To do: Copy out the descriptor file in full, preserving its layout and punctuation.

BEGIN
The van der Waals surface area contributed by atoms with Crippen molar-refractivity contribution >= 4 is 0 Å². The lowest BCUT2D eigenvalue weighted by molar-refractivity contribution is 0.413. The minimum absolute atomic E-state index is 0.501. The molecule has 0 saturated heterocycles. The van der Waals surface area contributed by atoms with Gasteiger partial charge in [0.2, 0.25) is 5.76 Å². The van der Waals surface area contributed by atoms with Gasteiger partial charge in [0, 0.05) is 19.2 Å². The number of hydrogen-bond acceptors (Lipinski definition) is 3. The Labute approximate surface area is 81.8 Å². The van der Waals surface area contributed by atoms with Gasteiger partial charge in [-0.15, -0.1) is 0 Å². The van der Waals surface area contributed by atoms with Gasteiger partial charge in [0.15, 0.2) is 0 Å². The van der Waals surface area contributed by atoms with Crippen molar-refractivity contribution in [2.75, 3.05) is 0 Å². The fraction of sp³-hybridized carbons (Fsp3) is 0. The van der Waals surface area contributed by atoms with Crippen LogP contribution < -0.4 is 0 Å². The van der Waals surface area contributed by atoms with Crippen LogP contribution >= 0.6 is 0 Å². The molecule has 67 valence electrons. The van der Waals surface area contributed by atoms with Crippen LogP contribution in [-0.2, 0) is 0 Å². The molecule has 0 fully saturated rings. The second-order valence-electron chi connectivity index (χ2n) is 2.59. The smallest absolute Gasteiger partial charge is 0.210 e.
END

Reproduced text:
The van der Waals surface area contributed by atoms with Crippen molar-refractivity contribution >= 4 is 0 Å². The lowest BCUT2D eigenvalue weighted by molar-refractivity contribution is 0.413. The minimum absolute atomic E-state index is 0.501. The molecule has 0 saturated heterocycles. The van der Waals surface area contributed by atoms with Gasteiger partial charge in [0.2, 0.25) is 5.76 Å². The van der Waals surface area contributed by atoms with Gasteiger partial charge in [0, 0.05) is 19.2 Å². The number of hydrogen-bond acceptors (Lipinski definition) is 3. The Labute approximate surface area is 81.8 Å². The van der Waals surface area contributed by atoms with Gasteiger partial charge in [-0.15, -0.1) is 0 Å². The van der Waals surface area contributed by atoms with Gasteiger partial charge in [0.15, 0.2) is 0 Å². The van der Waals surface area contributed by atoms with Crippen molar-refractivity contribution in [2.75, 3.05) is 0 Å². The fraction of sp³-hybridized carbons (Fsp3) is 0. The van der Waals surface area contributed by atoms with Crippen LogP contribution < -0.4 is 0 Å². The van der Waals surface area contributed by atoms with Crippen LogP contribution >= 0.6 is 0 Å². The molecule has 67 valence electrons. The van der Waals surface area contributed by atoms with Crippen LogP contribution in [-0.2, 0) is 0 Å². The molecule has 0 fully saturated rings. The second-order valence-electron chi connectivity index (χ2n) is 2.59. The smallest absolute Gasteiger partial charge is 0.210 e.